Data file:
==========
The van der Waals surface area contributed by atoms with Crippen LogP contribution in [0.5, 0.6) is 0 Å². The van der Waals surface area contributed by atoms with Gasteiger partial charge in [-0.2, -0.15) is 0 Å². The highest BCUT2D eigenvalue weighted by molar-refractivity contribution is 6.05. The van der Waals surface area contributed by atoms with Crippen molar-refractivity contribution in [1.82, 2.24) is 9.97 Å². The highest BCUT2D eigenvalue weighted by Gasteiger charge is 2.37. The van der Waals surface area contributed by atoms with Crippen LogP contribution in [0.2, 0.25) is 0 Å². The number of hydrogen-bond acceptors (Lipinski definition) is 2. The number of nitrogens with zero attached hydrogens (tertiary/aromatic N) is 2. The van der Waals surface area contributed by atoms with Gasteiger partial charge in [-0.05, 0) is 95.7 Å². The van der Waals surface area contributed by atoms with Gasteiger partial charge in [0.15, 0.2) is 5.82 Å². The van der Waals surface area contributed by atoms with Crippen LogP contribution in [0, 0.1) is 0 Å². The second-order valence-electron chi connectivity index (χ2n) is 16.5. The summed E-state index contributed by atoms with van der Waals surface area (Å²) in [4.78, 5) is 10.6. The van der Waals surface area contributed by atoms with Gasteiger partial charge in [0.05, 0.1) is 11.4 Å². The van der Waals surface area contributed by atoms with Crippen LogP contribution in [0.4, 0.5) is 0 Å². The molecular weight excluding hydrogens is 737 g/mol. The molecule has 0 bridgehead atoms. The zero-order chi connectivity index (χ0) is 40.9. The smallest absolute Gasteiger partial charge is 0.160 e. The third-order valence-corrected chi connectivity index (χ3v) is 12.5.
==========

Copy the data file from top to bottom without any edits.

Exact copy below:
The van der Waals surface area contributed by atoms with Crippen LogP contribution in [0.5, 0.6) is 0 Å². The van der Waals surface area contributed by atoms with Gasteiger partial charge in [-0.2, -0.15) is 0 Å². The highest BCUT2D eigenvalue weighted by molar-refractivity contribution is 6.05. The van der Waals surface area contributed by atoms with Crippen molar-refractivity contribution in [1.82, 2.24) is 9.97 Å². The highest BCUT2D eigenvalue weighted by Gasteiger charge is 2.37. The van der Waals surface area contributed by atoms with Crippen LogP contribution in [0.2, 0.25) is 0 Å². The number of hydrogen-bond acceptors (Lipinski definition) is 2. The number of nitrogens with zero attached hydrogens (tertiary/aromatic N) is 2. The van der Waals surface area contributed by atoms with Gasteiger partial charge in [-0.05, 0) is 95.7 Å². The van der Waals surface area contributed by atoms with Gasteiger partial charge in [0.15, 0.2) is 5.82 Å². The van der Waals surface area contributed by atoms with Crippen LogP contribution in [0, 0.1) is 0 Å². The second-order valence-electron chi connectivity index (χ2n) is 16.5. The summed E-state index contributed by atoms with van der Waals surface area (Å²) in [4.78, 5) is 10.6. The van der Waals surface area contributed by atoms with Gasteiger partial charge in [0.05, 0.1) is 11.4 Å². The van der Waals surface area contributed by atoms with Crippen LogP contribution in [0.4, 0.5) is 0 Å². The molecular weight excluding hydrogens is 737 g/mol. The molecule has 0 bridgehead atoms. The zero-order chi connectivity index (χ0) is 40.9. The smallest absolute Gasteiger partial charge is 0.160 e. The third-order valence-corrected chi connectivity index (χ3v) is 12.5.